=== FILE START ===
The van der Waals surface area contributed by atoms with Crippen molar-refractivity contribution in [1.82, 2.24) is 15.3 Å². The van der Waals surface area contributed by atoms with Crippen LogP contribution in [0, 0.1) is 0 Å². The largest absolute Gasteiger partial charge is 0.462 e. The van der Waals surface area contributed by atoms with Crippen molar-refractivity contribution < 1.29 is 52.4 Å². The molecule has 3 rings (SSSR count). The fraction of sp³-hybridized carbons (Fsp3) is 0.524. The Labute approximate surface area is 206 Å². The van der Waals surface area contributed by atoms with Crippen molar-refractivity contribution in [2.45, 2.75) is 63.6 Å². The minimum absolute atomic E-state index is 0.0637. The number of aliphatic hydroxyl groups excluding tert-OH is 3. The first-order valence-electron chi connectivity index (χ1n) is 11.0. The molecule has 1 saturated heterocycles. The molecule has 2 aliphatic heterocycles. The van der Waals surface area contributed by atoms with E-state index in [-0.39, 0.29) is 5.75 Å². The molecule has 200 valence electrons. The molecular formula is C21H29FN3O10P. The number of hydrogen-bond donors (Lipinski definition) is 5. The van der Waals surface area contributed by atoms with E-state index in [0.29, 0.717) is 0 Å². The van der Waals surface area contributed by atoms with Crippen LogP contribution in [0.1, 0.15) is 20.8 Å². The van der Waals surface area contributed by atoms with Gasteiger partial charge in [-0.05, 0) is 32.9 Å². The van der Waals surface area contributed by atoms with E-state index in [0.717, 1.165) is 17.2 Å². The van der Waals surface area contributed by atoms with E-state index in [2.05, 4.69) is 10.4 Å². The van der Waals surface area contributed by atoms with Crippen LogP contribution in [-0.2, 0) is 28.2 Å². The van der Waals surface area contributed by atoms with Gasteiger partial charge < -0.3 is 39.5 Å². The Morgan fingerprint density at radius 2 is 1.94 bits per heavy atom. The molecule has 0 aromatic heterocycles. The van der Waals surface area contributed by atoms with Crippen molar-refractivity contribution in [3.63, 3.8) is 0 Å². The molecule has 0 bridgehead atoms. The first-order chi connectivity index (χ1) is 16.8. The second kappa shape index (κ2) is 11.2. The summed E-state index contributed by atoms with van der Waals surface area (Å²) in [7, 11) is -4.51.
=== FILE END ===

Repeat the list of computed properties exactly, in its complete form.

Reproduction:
The van der Waals surface area contributed by atoms with Crippen molar-refractivity contribution in [1.82, 2.24) is 15.3 Å². The van der Waals surface area contributed by atoms with Crippen LogP contribution in [0, 0.1) is 0 Å². The largest absolute Gasteiger partial charge is 0.462 e. The van der Waals surface area contributed by atoms with Crippen molar-refractivity contribution < 1.29 is 52.4 Å². The molecule has 3 rings (SSSR count). The fraction of sp³-hybridized carbons (Fsp3) is 0.524. The Labute approximate surface area is 206 Å². The van der Waals surface area contributed by atoms with Crippen molar-refractivity contribution in [2.45, 2.75) is 63.6 Å². The minimum absolute atomic E-state index is 0.0637. The number of aliphatic hydroxyl groups excluding tert-OH is 3. The first-order valence-electron chi connectivity index (χ1n) is 11.0. The molecule has 1 saturated heterocycles. The molecule has 2 aliphatic heterocycles. The van der Waals surface area contributed by atoms with E-state index in [-0.39, 0.29) is 5.75 Å². The molecule has 200 valence electrons. The molecular formula is C21H29FN3O10P. The number of hydrogen-bond donors (Lipinski definition) is 5. The van der Waals surface area contributed by atoms with E-state index in [0.29, 0.717) is 0 Å². The van der Waals surface area contributed by atoms with Crippen LogP contribution in [0.1, 0.15) is 20.8 Å². The van der Waals surface area contributed by atoms with Gasteiger partial charge in [-0.05, 0) is 32.9 Å². The van der Waals surface area contributed by atoms with E-state index in [0.717, 1.165) is 17.2 Å². The van der Waals surface area contributed by atoms with E-state index in [2.05, 4.69) is 10.4 Å². The van der Waals surface area contributed by atoms with Crippen LogP contribution in [-0.2, 0) is 28.2 Å². The van der Waals surface area contributed by atoms with Gasteiger partial charge < -0.3 is 39.5 Å². The Morgan fingerprint density at radius 2 is 1.94 bits per heavy atom. The molecule has 0 aromatic heterocycles. The van der Waals surface area contributed by atoms with Crippen molar-refractivity contribution in [3.63, 3.8) is 0 Å². The molecule has 0 bridgehead atoms. The first-order chi connectivity index (χ1) is 16.8. The second kappa shape index (κ2) is 11.2. The summed E-state index contributed by atoms with van der Waals surface area (Å²) in [7, 11) is -4.51.